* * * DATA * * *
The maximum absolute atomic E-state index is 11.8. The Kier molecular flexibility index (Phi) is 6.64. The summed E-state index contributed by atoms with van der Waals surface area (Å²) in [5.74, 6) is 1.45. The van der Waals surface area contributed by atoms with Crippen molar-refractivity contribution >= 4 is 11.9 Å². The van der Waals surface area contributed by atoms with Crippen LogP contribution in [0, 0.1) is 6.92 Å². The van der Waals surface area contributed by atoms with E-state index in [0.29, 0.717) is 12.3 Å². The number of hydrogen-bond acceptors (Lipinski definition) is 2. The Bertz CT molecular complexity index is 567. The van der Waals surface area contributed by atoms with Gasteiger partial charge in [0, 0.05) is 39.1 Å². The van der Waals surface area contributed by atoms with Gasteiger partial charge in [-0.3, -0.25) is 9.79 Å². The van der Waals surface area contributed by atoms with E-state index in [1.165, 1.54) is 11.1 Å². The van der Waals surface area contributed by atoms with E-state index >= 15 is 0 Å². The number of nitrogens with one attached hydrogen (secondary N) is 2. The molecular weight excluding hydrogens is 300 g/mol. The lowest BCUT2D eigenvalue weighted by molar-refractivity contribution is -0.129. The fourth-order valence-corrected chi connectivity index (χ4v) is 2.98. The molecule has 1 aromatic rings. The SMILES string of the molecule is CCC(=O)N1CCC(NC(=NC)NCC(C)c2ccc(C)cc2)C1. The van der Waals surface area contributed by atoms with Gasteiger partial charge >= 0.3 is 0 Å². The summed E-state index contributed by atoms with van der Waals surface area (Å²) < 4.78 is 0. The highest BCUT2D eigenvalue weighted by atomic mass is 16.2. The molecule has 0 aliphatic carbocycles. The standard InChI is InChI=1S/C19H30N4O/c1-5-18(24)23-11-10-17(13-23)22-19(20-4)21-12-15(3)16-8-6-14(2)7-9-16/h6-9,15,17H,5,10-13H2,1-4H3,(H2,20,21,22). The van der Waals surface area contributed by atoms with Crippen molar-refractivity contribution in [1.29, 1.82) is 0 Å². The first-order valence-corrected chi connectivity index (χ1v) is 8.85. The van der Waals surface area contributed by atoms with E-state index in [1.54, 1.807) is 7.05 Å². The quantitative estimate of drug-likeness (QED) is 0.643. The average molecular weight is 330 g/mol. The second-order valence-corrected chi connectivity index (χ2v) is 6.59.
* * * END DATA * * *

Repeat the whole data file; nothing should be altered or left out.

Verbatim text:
The maximum absolute atomic E-state index is 11.8. The Kier molecular flexibility index (Phi) is 6.64. The summed E-state index contributed by atoms with van der Waals surface area (Å²) in [5.74, 6) is 1.45. The van der Waals surface area contributed by atoms with Crippen molar-refractivity contribution >= 4 is 11.9 Å². The van der Waals surface area contributed by atoms with Crippen LogP contribution in [0, 0.1) is 6.92 Å². The van der Waals surface area contributed by atoms with E-state index in [0.29, 0.717) is 12.3 Å². The number of hydrogen-bond acceptors (Lipinski definition) is 2. The Bertz CT molecular complexity index is 567. The van der Waals surface area contributed by atoms with Gasteiger partial charge in [0, 0.05) is 39.1 Å². The van der Waals surface area contributed by atoms with Gasteiger partial charge in [-0.3, -0.25) is 9.79 Å². The van der Waals surface area contributed by atoms with E-state index in [1.165, 1.54) is 11.1 Å². The van der Waals surface area contributed by atoms with E-state index >= 15 is 0 Å². The number of nitrogens with one attached hydrogen (secondary N) is 2. The molecular weight excluding hydrogens is 300 g/mol. The lowest BCUT2D eigenvalue weighted by molar-refractivity contribution is -0.129. The fourth-order valence-corrected chi connectivity index (χ4v) is 2.98. The molecule has 1 aromatic rings. The SMILES string of the molecule is CCC(=O)N1CCC(NC(=NC)NCC(C)c2ccc(C)cc2)C1. The van der Waals surface area contributed by atoms with Gasteiger partial charge >= 0.3 is 0 Å². The summed E-state index contributed by atoms with van der Waals surface area (Å²) < 4.78 is 0. The highest BCUT2D eigenvalue weighted by atomic mass is 16.2. The molecule has 0 aliphatic carbocycles. The standard InChI is InChI=1S/C19H30N4O/c1-5-18(24)23-11-10-17(13-23)22-19(20-4)21-12-15(3)16-8-6-14(2)7-9-16/h6-9,15,17H,5,10-13H2,1-4H3,(H2,20,21,22). The van der Waals surface area contributed by atoms with Crippen molar-refractivity contribution in [1.29, 1.82) is 0 Å². The first-order valence-corrected chi connectivity index (χ1v) is 8.85. The van der Waals surface area contributed by atoms with E-state index in [1.54, 1.807) is 7.05 Å². The quantitative estimate of drug-likeness (QED) is 0.643. The average molecular weight is 330 g/mol. The second-order valence-corrected chi connectivity index (χ2v) is 6.59.